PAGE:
Excuses or Admissions?
I have been reading about the Congressional hearings investigating the attack on the U.S. Embassy in Benghazi, Libya.
Some of the excuses for not protecting the ambassador and three others who were murdered in the terrorist attack seem to me to be admissions of fault.
For example, we are told that it would take something like nine hours for U.S. military planes to come to the rescue. Really?
Why? Was the State Department under the impression that Libya is not a high risk assignment for the ambassador despite the presence of terrorists there?
Why? Was the U.S. military under the impression that the ambassador to Germany was more in need of protection?
If the attack came from a spontaneous mob rather than terrorists who planned it for September 11th, is that somehow more excusable? Isn’t it still a terrorist attack on an embassy located in a country known to be dangerous for Americans?
If you say that your dog ate your homework, does that excuse you from doing it or does it mean you were not careful with your papers when you knew they were due to be turned in on that day?
Teacher: “Son, are you saying that you did not know your homework was due to be turned in today?”
Student: “No. I knew it was due, but my dog ate it.”
Teacher: “Did you not know that you had a dog?”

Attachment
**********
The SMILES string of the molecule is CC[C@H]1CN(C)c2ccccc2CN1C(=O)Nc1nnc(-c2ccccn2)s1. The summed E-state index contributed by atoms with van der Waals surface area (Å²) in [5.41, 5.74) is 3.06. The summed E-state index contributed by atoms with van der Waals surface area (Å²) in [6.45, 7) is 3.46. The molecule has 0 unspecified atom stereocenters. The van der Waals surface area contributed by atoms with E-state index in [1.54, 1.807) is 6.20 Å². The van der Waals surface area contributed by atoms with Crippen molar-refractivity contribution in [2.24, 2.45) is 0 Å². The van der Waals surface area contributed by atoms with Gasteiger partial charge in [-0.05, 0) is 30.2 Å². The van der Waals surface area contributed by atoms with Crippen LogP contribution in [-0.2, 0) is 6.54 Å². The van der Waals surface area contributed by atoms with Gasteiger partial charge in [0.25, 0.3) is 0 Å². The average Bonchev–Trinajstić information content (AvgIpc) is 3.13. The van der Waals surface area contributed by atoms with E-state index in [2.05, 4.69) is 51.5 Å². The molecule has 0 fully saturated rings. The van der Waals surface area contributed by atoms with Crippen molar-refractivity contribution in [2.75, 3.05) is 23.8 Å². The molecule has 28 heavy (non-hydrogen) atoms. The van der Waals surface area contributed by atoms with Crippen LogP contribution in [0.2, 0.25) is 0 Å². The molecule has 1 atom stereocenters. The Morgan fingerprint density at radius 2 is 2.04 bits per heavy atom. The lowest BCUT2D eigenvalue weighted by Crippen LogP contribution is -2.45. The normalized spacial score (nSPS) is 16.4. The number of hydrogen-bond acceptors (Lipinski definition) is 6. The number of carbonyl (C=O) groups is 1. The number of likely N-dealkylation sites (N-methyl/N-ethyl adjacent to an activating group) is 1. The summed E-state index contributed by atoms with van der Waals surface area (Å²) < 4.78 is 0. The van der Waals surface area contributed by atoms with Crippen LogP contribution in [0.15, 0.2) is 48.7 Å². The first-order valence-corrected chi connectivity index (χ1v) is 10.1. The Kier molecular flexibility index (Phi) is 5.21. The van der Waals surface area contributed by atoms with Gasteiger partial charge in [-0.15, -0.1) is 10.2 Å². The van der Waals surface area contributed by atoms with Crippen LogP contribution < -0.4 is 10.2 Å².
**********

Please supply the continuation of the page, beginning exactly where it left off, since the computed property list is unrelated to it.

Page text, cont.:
Student: “Well, I thought my baby sister ate it at first, but then I found out it was my dog that ate it.”
Teacher: “Huh? Did you think that if your sister ate your homework that is somehow more surprising and more acceptable and makes you less accountable than if your dog ate it?”
Isn’t it as embarrassing for the administration to feign surprise as its excuse as it would be to admit the vulnerable situation in which it placed Americans in Libya? Does it matter if a mob attacked or terrorists attacked? Isn’t either a terrorist attack?
To me, it is a Catch 22 situation. The excuses are as bad as admissions, but at least admissions accept responsibility. Accountability is important for government leaders or they lose credibility.
God help America.
Student: “I did not do my homework. I threw my assignment notebook to the dog and he buried it. Without the notebook, I don’t even know what the assignment for today was. I will accept the failing grade for the paper not turned in.”
Government: “We did not protect the embassy. We knew it was endangered by terrorists. Military protection was either not available or just not implemented. We regret that this was handled so poorly and apologize to the families of those who were murdered in Benghazi.”